12.  In academic science, what is the most common form of peer review?

       ...reviewers go over the written article when it's submitted for publication.

13.  Give the definition of colonial organism.

       ...species that is always found as groups where individuals in the groups do different jobs to support the groups.

14.  What are the two beneficial effects that asexual reproducers get from producing huge numbers of offspring?

Can spread them out so changes don't reach them.

If significant changes are mostly mutations, increases the odds that rare useful mutations will happen.

 15.  If a scientist believes that a group is not classified properly -

What are            Change the classification
they easily               level / group designation.
allowed
to do?

What are they     Change the name
generally not
        given to the group.
allowed to do?

16.   What is a basic purpose of a control test?  (Don’t give a definition here!)

       ...it uses a comparison to see if your variable is really doing something to the results.

LONG ANSWER. 

Answer any four of the following questions for Eight Points Each.
Note:  if you answer more than four, only the first four will be corrected.
            You can get partial credit on these answers.

1.  Answer for sexual reproduction -

BASIC                     Offspring are a genetic mix from 2 sources
DEFINITION
           (Does not require 2 parents or male-female mating)

STRENGTH            Much more variation in offspring
(COMPARED          (Good when responding to changing conditions)
TO ASEXUAL)

WEAKNESS           Can't actually make copies of well-adapted individuals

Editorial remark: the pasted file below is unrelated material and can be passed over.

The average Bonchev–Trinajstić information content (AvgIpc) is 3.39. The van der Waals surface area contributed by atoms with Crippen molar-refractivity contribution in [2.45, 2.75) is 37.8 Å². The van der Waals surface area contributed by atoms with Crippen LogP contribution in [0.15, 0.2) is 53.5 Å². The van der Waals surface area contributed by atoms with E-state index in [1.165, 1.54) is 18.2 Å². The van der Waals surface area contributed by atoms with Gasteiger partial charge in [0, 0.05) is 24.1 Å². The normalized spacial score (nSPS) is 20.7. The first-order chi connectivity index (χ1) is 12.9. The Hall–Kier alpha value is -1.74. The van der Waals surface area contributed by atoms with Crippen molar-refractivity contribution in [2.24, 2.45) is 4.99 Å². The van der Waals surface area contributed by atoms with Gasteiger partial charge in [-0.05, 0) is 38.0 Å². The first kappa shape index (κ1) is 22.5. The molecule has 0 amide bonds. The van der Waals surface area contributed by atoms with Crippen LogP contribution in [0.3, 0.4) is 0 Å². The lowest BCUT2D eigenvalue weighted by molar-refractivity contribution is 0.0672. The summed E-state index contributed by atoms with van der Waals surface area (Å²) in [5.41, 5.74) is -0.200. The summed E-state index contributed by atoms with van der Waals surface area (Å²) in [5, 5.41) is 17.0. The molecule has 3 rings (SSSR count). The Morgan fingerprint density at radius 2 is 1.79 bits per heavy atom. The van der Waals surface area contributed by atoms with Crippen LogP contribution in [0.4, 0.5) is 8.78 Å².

(COMPARED           (Not actually reproduction)
TO ASEXUAL)

2.  For four of the six basic Kingdoms of Life, give the name of the Kingdom and enough features to clearly set that Kingdom's members apart from those of the other five.

MONERA

Prokaryotes found in most "normal" environments

ARCHAEA

Prokaryotes found mostly in "extreme" environments

PROTISTA

Eukaryotes, single-celled or very simple multicelled algae

PLANTAE

Eukaryotes, multi-celled photosynthesizers


ANIMALIA
 
Eukaryotes, multi-celled, digest and absorb from internal spaces.  Usually can move.

FUNGI
 
Eukaryotes, usually multi-celled, digest and absorb across outer surface.  Usually a network of thin fibers.

3.  Put these in order so that each later level contains the earlier ones: 
            Community, Ecosystems, Individuals, Populations.

INDIVIDUALS

POPULATIONS

COMMUNITIES

ECOSYSTEMS

 

4.  Give two different rules that apply to each specifically in binomial nomenclature:

FIRST
WORD

The Genus name

Always capitalized

SECOND
WORD

Means nothing

by itself

Never capitalized

ENTIRE
NAME

Considered "foreign" -

italicized or underlined

Abbreviated with first

initial and second word

5.  All for the most common isotope –

How many            9 -matches Atomic
       protons?           Number.

18.998

F

Fluorine

Number 9

How many        10 - rounded off Atomic
neutrons?         Weight minus protons.

How many         9 - matches protons.
electrons? (Uncharged form)

Column 7  Normally a minus-one ion,
needs and electron to fill outer shell to 8

 

6.   For viruses -

2 Features they have that are also found in all living things -

Reproduce.

Evolve.

2 Features all living things should have that viruses do NOT have -

Cells.

Metabolism in free form.

Interaction with environment.

Growth and development.

BONUS QUESTIONS. 

Answer as many as you are able.  Wrong answers will not result in points being lost from the main exam.   You can get partial credit on these answers.

Where were environments based on chemosynthesis discovered?  Three Points.

What is the main “working fuel” of pretty much ALL living things, actually USED to supply energy when needed in cells?  Three Points.

What generally determines what the “typical” number of offspring produced at a time for a species?  Three Points.

Redi’s first experiment set-up – what did folks say was wrong with it?  Three Points.

What particularly makes a study triple blind?  Three Points.

Who was Karl von Linne?  Three Points.

What basic body form shows up in a huge number of unrelated groups?  Three Points.

What level is now considered above Kingdom?  Three Points.

Where did Mendeleev (the Periodic Table guy) start out as a kid?  Three Points.

Why did chemists invent the atomic mass / weight measurements?  Three Points.

SCI 135 

Michael McDarby